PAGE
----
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Hilton, J; Keeling, M.J. (2019) Incorporating household structure and demography into models of endemic disease. J. Roy. Soc. Interface 16 10.1098/rsif.2019.0317

Hilton, J; Keeling, M.J. (2019) Incorporating household structure and demography into models of endemic disease. J. Roy. Soc. Interface 16 10.1098/rsif.2019.0317

The spread of infectious diseases is intimately linked with the strength and type of contact between individuals. Multiple observational and modelling studies have highlighted the importance of two forms of social mixing: age structure, where the likelihood of interaction between two individuals is determined by their ages; and household structure, which recognizes the much stronger contacts and hence transmission potential within the family setting. Age structure has been ubiquitous in predictive models of both endemic and epidemic infections, in part due to the ease of assessing someone's age. By contrast, although household structure is potentially the dominant heterogeneity, it has received less attention, in part due to an absence of the necessary methodology. Here, we develop the modelling framework necessary to predict the behaviour of endemic infections (which necessitates capturing demographic processes) in populations that possess both household and age structure. We compare two childhood infections, with measles-like and mumps-like parameters, and two populations with UK-like and Kenya-like characteristics, which allows us to disentangle the impact of epidemiology and demography. For this high-dimensional model, we predict complex nonlinear dynamics, where the dynamics of within-household outbreaks are tempered by historical waves of infection and the immunity of older individuals.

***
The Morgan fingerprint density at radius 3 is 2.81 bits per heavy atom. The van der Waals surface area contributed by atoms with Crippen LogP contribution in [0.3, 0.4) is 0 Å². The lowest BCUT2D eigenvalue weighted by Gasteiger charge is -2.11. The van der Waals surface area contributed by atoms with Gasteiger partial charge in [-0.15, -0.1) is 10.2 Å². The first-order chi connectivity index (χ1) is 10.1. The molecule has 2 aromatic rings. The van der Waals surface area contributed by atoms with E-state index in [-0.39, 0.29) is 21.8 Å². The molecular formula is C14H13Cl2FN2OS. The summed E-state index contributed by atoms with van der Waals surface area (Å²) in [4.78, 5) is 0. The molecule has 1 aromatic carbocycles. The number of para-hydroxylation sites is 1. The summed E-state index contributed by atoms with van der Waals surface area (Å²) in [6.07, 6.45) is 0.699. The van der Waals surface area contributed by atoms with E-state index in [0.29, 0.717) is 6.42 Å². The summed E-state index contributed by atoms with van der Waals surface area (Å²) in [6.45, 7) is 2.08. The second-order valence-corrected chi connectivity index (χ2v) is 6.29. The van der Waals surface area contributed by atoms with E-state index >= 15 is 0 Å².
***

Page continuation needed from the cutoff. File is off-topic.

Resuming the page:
Fri 27 Sep 2019, 09:24